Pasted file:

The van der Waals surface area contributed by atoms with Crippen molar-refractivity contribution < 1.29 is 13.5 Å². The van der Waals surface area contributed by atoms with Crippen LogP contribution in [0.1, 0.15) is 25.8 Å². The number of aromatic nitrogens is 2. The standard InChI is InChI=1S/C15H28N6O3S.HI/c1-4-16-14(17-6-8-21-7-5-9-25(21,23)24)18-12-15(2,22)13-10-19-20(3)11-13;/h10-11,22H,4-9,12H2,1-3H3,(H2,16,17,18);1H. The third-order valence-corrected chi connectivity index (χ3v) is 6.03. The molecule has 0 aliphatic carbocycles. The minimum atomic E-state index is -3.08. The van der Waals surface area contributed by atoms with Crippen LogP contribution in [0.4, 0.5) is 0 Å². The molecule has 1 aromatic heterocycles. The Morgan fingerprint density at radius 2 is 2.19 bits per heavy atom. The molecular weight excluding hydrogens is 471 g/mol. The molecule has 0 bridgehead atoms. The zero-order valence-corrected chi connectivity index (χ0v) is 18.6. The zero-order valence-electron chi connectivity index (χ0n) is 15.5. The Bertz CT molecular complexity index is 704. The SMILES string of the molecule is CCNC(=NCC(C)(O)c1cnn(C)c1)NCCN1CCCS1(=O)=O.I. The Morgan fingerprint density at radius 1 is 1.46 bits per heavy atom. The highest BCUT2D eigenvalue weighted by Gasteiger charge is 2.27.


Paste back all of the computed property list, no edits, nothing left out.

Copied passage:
The van der Waals surface area contributed by atoms with Crippen molar-refractivity contribution < 1.29 is 13.5 Å². The van der Waals surface area contributed by atoms with Crippen LogP contribution in [0.1, 0.15) is 25.8 Å². The number of aromatic nitrogens is 2. The standard InChI is InChI=1S/C15H28N6O3S.HI/c1-4-16-14(17-6-8-21-7-5-9-25(21,23)24)18-12-15(2,22)13-10-19-20(3)11-13;/h10-11,22H,4-9,12H2,1-3H3,(H2,16,17,18);1H. The third-order valence-corrected chi connectivity index (χ3v) is 6.03. The molecule has 0 aliphatic carbocycles. The minimum atomic E-state index is -3.08. The van der Waals surface area contributed by atoms with Crippen LogP contribution in [0.4, 0.5) is 0 Å². The molecule has 1 aromatic heterocycles. The Morgan fingerprint density at radius 2 is 2.19 bits per heavy atom. The molecular weight excluding hydrogens is 471 g/mol. The molecule has 0 bridgehead atoms. The zero-order valence-corrected chi connectivity index (χ0v) is 18.6. The zero-order valence-electron chi connectivity index (χ0n) is 15.5. The Bertz CT molecular complexity index is 704. The SMILES string of the molecule is CCNC(=NCC(C)(O)c1cnn(C)c1)NCCN1CCCS1(=O)=O.I. The Morgan fingerprint density at radius 1 is 1.46 bits per heavy atom. The highest BCUT2D eigenvalue weighted by Gasteiger charge is 2.27.